Adolescents with Intellectual Disability
Many people who have an intellectual disability or A.S.D., have difficulty in communication. They may find it hard to understand what is said to them and may have difficulty in expressing themselves. Their speech may be difficult to understand and some people may not develop speech.
Communication is more than just using speech and language. There are many less obvious skills involved, which are equally important to the development of communication. Some of these are listening, Symbolic/Pretend Play, Oral skills, Eye contact, Facial Expression, Taking Turns, Gesture and Pointing.
People with intellectual disability and/or A.S.D., may need help to develop these skills. They may also need to learn other means of communication, such as signing, use of pictures and communication aids to help them achieve their communication potential. Speech and Language Therapists also work on developing the skills of the carers and staff working with people with communication disorders.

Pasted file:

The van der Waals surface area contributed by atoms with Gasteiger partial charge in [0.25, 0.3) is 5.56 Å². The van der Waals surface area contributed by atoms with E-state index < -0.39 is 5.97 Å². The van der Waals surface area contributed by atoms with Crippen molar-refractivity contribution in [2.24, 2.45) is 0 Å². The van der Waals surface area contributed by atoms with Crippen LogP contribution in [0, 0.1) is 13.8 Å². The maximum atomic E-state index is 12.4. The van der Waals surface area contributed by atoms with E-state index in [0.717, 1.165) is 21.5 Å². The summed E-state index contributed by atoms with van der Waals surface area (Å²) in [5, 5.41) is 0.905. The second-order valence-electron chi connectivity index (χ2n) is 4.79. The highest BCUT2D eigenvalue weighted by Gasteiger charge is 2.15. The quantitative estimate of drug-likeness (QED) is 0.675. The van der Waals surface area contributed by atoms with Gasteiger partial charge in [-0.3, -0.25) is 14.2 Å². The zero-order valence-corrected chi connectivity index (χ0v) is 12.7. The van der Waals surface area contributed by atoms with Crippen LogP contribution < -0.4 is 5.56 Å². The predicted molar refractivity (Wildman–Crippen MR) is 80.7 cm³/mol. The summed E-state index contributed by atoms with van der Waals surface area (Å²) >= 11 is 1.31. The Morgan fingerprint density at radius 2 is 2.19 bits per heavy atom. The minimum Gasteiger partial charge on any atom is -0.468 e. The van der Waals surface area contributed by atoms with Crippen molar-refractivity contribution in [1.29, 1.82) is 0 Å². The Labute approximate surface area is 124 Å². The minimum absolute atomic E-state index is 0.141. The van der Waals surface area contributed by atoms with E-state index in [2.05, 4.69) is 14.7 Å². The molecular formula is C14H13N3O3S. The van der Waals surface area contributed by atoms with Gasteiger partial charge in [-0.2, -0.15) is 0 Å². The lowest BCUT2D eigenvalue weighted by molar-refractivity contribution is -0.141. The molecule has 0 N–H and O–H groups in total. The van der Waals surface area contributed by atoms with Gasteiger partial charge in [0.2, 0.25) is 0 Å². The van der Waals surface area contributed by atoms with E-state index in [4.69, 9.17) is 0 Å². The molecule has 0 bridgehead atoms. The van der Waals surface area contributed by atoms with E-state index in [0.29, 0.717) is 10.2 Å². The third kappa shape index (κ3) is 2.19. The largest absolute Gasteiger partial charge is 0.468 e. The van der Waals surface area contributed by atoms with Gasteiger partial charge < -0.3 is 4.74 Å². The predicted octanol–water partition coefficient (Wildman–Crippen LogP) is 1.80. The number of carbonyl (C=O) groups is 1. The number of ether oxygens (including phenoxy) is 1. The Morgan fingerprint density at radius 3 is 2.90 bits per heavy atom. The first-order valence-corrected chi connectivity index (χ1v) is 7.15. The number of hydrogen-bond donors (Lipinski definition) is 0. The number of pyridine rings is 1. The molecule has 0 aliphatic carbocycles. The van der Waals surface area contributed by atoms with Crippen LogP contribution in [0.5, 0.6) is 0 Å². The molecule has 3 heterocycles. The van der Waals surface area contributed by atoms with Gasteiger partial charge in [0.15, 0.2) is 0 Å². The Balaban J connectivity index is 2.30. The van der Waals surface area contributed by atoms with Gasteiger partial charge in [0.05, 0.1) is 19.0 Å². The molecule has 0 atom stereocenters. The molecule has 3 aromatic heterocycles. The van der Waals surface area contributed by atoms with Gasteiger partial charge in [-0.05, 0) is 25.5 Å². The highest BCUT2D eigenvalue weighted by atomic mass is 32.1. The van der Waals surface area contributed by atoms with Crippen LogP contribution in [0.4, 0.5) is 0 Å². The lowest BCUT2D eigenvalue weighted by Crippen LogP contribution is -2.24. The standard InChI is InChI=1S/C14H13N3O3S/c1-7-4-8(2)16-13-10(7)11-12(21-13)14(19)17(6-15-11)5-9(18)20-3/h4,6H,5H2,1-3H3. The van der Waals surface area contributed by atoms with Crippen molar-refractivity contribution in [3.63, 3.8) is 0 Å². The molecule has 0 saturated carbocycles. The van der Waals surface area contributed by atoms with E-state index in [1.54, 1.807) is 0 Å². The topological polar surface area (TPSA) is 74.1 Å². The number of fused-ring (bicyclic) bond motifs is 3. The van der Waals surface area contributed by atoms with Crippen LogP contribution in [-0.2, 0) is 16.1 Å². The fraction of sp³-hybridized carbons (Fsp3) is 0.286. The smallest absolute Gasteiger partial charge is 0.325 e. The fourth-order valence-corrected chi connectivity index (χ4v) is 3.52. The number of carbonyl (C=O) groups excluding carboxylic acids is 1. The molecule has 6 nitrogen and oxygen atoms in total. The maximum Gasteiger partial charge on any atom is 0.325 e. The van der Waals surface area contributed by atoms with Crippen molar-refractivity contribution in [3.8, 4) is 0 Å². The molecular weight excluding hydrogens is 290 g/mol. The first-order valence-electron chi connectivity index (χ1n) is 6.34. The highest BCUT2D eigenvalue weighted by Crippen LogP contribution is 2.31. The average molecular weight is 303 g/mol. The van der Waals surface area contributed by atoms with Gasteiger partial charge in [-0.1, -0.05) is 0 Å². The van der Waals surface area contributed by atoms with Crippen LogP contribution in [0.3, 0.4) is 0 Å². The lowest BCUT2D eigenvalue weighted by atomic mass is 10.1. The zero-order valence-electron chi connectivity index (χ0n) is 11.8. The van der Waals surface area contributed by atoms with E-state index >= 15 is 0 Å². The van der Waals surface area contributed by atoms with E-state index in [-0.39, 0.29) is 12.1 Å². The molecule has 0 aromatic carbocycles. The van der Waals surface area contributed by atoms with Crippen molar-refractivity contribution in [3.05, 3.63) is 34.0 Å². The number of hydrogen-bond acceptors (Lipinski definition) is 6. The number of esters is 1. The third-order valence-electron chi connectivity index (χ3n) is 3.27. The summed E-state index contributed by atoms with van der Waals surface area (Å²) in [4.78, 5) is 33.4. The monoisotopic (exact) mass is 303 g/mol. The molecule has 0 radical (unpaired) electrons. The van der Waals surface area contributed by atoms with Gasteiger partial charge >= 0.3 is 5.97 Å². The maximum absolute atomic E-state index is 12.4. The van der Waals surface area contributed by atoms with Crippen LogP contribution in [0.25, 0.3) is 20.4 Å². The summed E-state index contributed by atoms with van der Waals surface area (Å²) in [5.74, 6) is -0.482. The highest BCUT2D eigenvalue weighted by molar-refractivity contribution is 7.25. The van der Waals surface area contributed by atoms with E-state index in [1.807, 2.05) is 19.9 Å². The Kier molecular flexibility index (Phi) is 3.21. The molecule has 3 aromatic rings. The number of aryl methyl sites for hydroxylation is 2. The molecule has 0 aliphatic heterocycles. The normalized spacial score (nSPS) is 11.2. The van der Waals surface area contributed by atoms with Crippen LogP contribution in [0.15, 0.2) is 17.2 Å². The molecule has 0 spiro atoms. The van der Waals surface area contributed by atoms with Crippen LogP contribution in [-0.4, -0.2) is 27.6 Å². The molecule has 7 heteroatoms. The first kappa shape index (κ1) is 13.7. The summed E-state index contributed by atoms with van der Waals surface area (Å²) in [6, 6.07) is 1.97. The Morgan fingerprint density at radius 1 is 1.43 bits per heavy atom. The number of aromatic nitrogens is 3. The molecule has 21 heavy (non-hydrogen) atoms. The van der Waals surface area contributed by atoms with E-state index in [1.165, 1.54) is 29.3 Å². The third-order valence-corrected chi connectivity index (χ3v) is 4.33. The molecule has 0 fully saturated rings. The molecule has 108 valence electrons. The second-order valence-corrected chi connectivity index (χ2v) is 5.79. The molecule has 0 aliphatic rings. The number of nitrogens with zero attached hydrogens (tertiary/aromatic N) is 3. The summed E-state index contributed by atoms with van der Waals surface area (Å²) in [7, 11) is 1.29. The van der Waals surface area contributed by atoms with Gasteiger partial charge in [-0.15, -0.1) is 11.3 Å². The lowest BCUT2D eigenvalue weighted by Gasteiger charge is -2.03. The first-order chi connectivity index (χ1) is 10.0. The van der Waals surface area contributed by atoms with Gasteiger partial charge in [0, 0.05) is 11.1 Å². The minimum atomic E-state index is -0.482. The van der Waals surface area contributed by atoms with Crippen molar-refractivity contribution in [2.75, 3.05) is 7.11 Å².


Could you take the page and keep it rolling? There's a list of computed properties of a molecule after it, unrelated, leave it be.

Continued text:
Speech and Language Therapists assess, diagnose and provide therapy to people with communication disorders. We may also work in the area of eating, drinking and swallowing difficulties. The Speech and Language Therapists work as part of a team, which may include: Parents, Carers, Teachers, Pre-school Therapists, Psychologists, Psychiatrists, Occupational Therapists, Home Support Workers, Special Needs Assistants, Physiotherapists, Nurses, Social Workers and other complementary therapists.
The therapy process may include:
- Individual Education Plans and other Multi-Disciplinary child centered plans.
- Individual or group based programmes,
- Supported home/school based programmes,
- Parent/carer education programmes.
Therefore therapy input may be direct, or indirect through families/carers and/or other staff. Training of staff and families/carers is an intrinsic part of Speech and Language Therapy service delivery.